2. Increase in number of goods available in the economy: If total number of products in the economy increases then there is economic growth. For example, when telephone was invented, it lead to new products and services being made available to the consumers which would be economic growth.

What is inflation and deflation
When there is no increase in the price of goods then we have no inflation. Conversely, when the price of goods drops then we have deflation. Thus so long as the variable P in above equation remains the same we have neither inflation nor deflation.

What is velocity of money?
In layperson language, Velocity of money is number of times money changes hands. Thus, if $100 was paid by one person to A, then A to B who paid to C and who, lastly, paid to D, then velocity will be 4 within that period. 

Because of velocity, in any given period many more people feel they have money than actual money in the system. In above example, 4 people were able to conduct their transactions each worth $100 while in reality there was only one $100 bill floating in that economy.

So why do economist want to increase money supply?
Generally, during crisis, the velocity of money decelerates abruptly as people want to hold on to the money they have. This reduces the Money Momentum drastically leading to collapse of demand and therefore slowdown. 

To prevent this, central bankers pump in money to compensate the loss in velocity thereby holding the prices level in the economy up. This stabilizes the economy and pacifies the participants. In the current crisis too, US Fed has increased Money supply exponentially as seen in alongside figure (from St. Louis Fed from business insider).

The question really is whether the increase has compensated the change in velocity or not. The answer is slightly more complicated.

What Fed did
Let me interpret the Fed actions using our Money supply equation. Let the Money supply M has been split into two components and let us assume MA is usual money supply while MB is what Fed added post crisis. 

Ideally, the left hand side should have looked like (MA+MB)*V to have the maximum effect. However, Feds action created amounts to splitting the above equation to something like this:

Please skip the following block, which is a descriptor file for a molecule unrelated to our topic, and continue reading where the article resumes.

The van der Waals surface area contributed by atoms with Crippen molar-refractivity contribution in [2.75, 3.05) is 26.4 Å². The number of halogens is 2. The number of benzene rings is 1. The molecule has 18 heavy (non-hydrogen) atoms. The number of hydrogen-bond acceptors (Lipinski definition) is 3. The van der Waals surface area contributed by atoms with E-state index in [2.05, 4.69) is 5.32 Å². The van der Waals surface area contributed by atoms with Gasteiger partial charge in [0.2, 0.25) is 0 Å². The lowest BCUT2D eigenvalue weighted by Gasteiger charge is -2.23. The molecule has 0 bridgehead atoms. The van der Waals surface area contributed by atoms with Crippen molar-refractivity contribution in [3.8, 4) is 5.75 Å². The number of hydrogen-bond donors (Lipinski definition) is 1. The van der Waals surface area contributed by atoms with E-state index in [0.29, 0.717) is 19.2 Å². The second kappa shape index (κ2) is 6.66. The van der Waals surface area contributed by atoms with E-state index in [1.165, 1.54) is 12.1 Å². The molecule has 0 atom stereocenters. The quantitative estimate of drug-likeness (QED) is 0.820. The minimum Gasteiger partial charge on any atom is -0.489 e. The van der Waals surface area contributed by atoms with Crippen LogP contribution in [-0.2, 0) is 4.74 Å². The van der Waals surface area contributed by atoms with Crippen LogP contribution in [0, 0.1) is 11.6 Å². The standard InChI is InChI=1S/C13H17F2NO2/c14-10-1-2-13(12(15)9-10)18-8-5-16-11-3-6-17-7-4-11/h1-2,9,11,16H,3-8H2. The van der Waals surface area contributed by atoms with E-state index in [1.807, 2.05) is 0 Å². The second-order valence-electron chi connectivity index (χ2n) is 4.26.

Note that each type of money supply has its own velocity component to it. The Fed policy and the mechanism they used kept the VB very close to zero but not exactly equal to zero. Naturally, it has miniscule impact on the whole economy. Therefore there is no inflation.

  1. In reality, economists cannot measure Velocity and it is the variable that is calculated. In principle, that is wrong. Velocity does not adjust itself and is independent variable depending on psychology, mood, history etc. What really happens is economists tend to guess the change in velocity. Their guesses tend to be wrong and we end up with changes in prices. Milton Friedman believed that we should err on the side of inflation (slight) rather than deflation.
  2. It is also incredibly difficult to estimate the right hand side of the equation. If one really does go through the fine-print we realize that it is all guesswork on RHS too. The key as an expert once told me is to have consistent guesswork so that changes are almost correctly perceived. Now whether the guesswork is consistent or it has been tweaked a bit here and there has tremendous implication about what the central bankers should do.
  3. This post has been adapted from my book "Subverting Capitalism and Democracy".

Monday, June 03, 2013

Revisiting my assessment of Financial Crisis

Back in 2009, I made an assessment about the financial crisis. In 2013, I agree with most of my assessment. Some of the parts of the situation have changed a bit but the overall picture has not been modified as you can make out.
I have been amongst the most pessimistic about the prospects of global economy. There has been a lot of harping about what got us into the current mess. Together the blogosphere has painted a picture of gloom. And now that we have painted this dark tunnel it is time to paint the light and the end of it! It is time to decipher the solution to the crisis.
One of the reason great depression lasted as long as it did was because of delay in acknowledging the solution. The solution was always there - no doubt - but it took time for the solution to win over the decision-makers into coordinated action. Thanks to globalisation and internet based coordination, we should be able to do it faster this time. If only we had the solution - or may be we do!
I present my side of solution in next few posts. Let us march towards a light - any light to begin with!

Who can be consumers?
Citizens, who have savings and income to replenish the savings post buying goods and services, can be consumers. Rest cannot! That implies the developed world - probably with exception of Germany and Japan, cannot be consumers. China, India, Indonesia and other countries with domestic savings will be our consumers. 

Value of consumption

Currently, the exchange rate equations are aligned to repress the consumption behaviour of these populations. In the interest of global recovery these equations will have to be reversed. This will entail a lot of protectionist pressures that are detrimental to consumers. Such measures will wipe out any hint of global recovery. 

Not consuming is always an option

Typically protectionist measures reduce the quality of local goods, increase prices and thereby cheat consumers out of their hard earned money. Today, the globalised consumer, is aware of product benchmarks and price parity across geographies. In current situation, consumers may simply "not consume" inferior products. They will choose to increase their savings. 

How protectionism is detrimental to the world?